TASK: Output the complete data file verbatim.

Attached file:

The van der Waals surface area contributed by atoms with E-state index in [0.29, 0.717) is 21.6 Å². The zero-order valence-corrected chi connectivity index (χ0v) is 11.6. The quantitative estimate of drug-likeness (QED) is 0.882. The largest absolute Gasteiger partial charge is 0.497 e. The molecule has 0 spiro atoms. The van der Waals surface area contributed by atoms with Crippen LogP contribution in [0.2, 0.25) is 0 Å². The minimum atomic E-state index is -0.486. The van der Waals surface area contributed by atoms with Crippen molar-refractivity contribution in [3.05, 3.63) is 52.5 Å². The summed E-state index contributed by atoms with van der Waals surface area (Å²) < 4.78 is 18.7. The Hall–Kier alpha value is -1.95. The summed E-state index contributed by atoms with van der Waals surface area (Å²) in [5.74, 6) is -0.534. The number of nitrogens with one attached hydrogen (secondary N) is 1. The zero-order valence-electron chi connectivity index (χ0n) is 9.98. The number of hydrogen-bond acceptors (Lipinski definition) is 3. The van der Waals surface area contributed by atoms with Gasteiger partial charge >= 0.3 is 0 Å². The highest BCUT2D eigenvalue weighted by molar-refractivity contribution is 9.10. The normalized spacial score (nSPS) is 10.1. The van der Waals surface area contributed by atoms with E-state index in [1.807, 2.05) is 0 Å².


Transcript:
The van der Waals surface area contributed by atoms with E-state index in [0.29, 0.717) is 21.6 Å². The zero-order valence-corrected chi connectivity index (χ0v) is 11.6. The quantitative estimate of drug-likeness (QED) is 0.882. The largest absolute Gasteiger partial charge is 0.497 e. The molecule has 0 spiro atoms. The van der Waals surface area contributed by atoms with Crippen LogP contribution in [0.2, 0.25) is 0 Å². The minimum atomic E-state index is -0.486. The van der Waals surface area contributed by atoms with Crippen molar-refractivity contribution in [3.05, 3.63) is 52.5 Å². The summed E-state index contributed by atoms with van der Waals surface area (Å²) < 4.78 is 18.7. The Hall–Kier alpha value is -1.95. The summed E-state index contributed by atoms with van der Waals surface area (Å²) in [5.74, 6) is -0.534. The number of nitrogens with one attached hydrogen (secondary N) is 1. The zero-order valence-electron chi connectivity index (χ0n) is 9.98. The number of hydrogen-bond acceptors (Lipinski definition) is 3. The van der Waals surface area contributed by atoms with Gasteiger partial charge >= 0.3 is 0 Å². The highest BCUT2D eigenvalue weighted by molar-refractivity contribution is 9.10. The normalized spacial score (nSPS) is 10.1. The van der Waals surface area contributed by atoms with E-state index in [1.807, 2.05) is 0 Å².